Prime Minister Edouard Philippe defied striking workers on Wednesday with plans for an overhaul of France’s byzantine pension system that he said would be fairer and encourage people to work longer.
In a speech that followed days of street protests and strikes, Philippe said France would replace a convoluted system of more than 42 separate state-funded plans with a universal, points-based system that will apply to those entering the job market for the first time in 2022.
One union leader dismissed the plan as “a joke”.
Philippe did however show some flexibility to unions over the timing of its implementation, saying anyone within 17 years of retirement would be exempt – a longer period than the five years initially envisaged.
Unions were nonetheless swift to denounce the proposals and showed no sign of backing down in a battle of political will that could make or break Emmanuel Macron’s presidency.
“The time has come to build a universal pension system,” Philippe said in a much-anticipated speech. “There is no hidden agenda. “We want to protect the purchasing power of the workers and pensioners of today and tomorrow.”
The legal retirement age would remain at 62, the prime minister said, but workers would be incentivized to work until 64 through a system of bonuses and discounts. That, he said, would allow a balanced pension budget by 2027.
There would be a minimum pension of 1,000 euros ($1,102) per month for those who worked a full career.
Reform of France’s pension system, which offers some of the most generous benefits in the industrialized world, has proven a treacherous task for past and present governments.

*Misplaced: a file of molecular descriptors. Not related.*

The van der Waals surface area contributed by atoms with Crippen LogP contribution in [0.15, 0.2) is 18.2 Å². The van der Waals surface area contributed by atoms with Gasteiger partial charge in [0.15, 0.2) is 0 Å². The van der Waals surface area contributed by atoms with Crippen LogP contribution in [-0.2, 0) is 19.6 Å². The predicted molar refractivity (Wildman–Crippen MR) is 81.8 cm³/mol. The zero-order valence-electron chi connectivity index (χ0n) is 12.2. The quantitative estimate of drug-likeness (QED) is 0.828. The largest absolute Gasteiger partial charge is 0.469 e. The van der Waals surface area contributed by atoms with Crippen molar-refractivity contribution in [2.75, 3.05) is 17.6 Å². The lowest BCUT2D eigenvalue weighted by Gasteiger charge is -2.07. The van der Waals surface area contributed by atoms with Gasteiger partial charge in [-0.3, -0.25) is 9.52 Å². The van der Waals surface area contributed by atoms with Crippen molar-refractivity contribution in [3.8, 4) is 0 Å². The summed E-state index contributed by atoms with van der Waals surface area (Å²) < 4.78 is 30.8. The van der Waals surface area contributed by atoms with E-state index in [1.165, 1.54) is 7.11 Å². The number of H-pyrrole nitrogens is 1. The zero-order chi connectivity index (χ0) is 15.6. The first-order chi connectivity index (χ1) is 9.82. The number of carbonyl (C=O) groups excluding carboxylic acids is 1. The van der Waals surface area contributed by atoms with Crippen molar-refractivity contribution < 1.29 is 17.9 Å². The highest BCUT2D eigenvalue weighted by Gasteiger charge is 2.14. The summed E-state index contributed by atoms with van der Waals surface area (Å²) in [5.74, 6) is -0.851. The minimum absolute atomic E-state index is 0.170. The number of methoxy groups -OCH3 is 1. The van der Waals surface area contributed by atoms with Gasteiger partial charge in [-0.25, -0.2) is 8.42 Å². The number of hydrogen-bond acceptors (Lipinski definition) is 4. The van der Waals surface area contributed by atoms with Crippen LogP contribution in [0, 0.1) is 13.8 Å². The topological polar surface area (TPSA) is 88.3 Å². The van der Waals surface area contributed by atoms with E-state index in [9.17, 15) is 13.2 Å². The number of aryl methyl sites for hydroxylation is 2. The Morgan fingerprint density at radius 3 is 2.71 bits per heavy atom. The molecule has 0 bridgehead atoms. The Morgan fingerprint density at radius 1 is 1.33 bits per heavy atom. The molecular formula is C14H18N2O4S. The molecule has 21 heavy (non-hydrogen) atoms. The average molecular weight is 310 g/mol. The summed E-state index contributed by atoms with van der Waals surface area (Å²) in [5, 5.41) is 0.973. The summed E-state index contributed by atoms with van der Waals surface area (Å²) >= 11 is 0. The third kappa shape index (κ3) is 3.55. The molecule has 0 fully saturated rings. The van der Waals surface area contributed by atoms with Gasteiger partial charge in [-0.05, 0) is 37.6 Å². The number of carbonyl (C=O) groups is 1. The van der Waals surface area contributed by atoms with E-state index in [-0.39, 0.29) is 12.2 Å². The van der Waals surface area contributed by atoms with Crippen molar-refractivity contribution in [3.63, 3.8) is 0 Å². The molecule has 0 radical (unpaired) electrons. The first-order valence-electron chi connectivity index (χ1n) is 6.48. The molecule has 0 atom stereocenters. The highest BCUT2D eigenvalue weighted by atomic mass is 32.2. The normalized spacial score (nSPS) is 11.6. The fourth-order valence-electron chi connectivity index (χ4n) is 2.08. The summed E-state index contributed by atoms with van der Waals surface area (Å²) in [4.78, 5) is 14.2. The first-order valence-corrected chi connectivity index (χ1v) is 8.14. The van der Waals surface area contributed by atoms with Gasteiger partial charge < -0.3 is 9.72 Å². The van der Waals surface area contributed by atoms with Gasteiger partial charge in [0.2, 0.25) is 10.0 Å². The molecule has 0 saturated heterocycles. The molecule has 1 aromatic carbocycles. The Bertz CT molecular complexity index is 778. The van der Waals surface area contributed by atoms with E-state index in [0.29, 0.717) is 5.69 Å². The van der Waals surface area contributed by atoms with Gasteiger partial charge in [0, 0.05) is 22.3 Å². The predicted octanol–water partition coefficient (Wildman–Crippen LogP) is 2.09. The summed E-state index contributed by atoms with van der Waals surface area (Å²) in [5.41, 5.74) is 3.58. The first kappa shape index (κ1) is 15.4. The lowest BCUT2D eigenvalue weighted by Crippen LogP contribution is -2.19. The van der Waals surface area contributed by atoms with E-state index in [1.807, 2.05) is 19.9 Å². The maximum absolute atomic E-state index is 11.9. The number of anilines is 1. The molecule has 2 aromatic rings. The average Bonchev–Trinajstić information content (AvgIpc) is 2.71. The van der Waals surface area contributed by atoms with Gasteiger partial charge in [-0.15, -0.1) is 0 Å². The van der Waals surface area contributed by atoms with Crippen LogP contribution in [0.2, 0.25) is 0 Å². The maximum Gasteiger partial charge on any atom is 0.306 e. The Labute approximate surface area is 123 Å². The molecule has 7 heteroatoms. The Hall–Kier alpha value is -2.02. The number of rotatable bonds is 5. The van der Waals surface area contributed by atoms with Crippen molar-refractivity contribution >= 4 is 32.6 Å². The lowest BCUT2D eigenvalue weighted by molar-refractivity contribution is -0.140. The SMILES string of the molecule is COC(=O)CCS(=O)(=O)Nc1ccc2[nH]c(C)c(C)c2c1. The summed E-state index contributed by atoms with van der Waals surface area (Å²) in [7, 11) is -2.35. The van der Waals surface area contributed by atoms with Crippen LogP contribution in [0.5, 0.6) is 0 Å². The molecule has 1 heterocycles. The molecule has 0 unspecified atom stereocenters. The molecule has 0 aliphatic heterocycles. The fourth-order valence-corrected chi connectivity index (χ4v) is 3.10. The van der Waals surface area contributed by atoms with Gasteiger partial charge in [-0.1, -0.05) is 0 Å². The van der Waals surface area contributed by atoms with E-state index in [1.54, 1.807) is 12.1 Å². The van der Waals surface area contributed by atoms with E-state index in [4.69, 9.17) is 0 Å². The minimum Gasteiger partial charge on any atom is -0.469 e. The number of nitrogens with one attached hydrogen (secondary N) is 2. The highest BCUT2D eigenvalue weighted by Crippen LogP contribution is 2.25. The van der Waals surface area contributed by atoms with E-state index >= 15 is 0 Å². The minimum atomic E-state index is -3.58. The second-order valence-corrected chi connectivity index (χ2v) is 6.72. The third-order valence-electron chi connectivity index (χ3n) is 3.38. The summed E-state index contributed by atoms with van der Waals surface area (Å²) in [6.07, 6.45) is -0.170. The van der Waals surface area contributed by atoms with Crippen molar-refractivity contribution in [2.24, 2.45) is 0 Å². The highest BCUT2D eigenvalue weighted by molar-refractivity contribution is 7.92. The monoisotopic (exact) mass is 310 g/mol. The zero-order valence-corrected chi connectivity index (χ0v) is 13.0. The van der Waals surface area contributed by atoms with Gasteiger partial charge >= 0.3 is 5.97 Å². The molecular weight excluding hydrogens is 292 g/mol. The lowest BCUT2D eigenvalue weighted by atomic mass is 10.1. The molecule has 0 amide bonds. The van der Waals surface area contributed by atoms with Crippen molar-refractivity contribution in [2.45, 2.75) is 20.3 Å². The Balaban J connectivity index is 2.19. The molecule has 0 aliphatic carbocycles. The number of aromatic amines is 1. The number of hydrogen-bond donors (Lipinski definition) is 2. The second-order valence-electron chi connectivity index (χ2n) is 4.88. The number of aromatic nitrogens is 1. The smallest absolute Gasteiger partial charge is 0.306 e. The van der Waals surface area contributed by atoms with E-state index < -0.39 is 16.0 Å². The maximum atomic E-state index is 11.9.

A strike by public sector workers over the past week has crippled the transport network, closed schools and forced the cancellation of some flights.
“RED LINE” CROSSED
The hard-left CGT union accused the prime minister of turning a deaf ear to the strikers.
“We’re not at all happy,” CGT leader Philippe Martinez told LCI television. “It is a joke and in particular it makes a mockery of those who are fighting today.”
A Martinez deputy told Reuters the conditions were in place for the strike to harden.
The reform-minded CFDT union that is influential in the private sector and has so far stayed out of the strikes, said a “red line had been crossed” by setting 64 as the average age needed for a balanced pension budget.
The strongest opposition to the planned reform has come from workers with ‘special benefit’ plans, including rail employees, dockers and Paris Opera singers who are entitled to retire on a full pension years before the average retirement age of 62.
Philippe said a universal, points-based system would be fairer, giving every pensioner the same rights for each euro contributed, and enable workers to move more freely from one job to another in the modern-day labor market.
“We know our children won’t have the same linear careers we had and we need a pension system that allows that. We need to have faith in a system that is not deemed to favor one person over another.”
Philippe said that under the new system, every hour worked will earn pension rights, which will benefit gig economy workers such as bicycle couriers and office cleaners, who often do not earn enough to lock in pension rights under the current system.
With the strike over the reform in its second week, there were signs of mounting irritation among morning commuters as they grappled with a skeleton train and metro service in Paris.
The CGT union has called for further protests on Thursday and next Tuesday. Opinion polls have shown strong public sympathy for the strikers but long-lasting industrial action might jeopardize this.
“I’ve had it today,” said one frustrated traveler as he battled his way through a crowded platform.
Source: News Agencies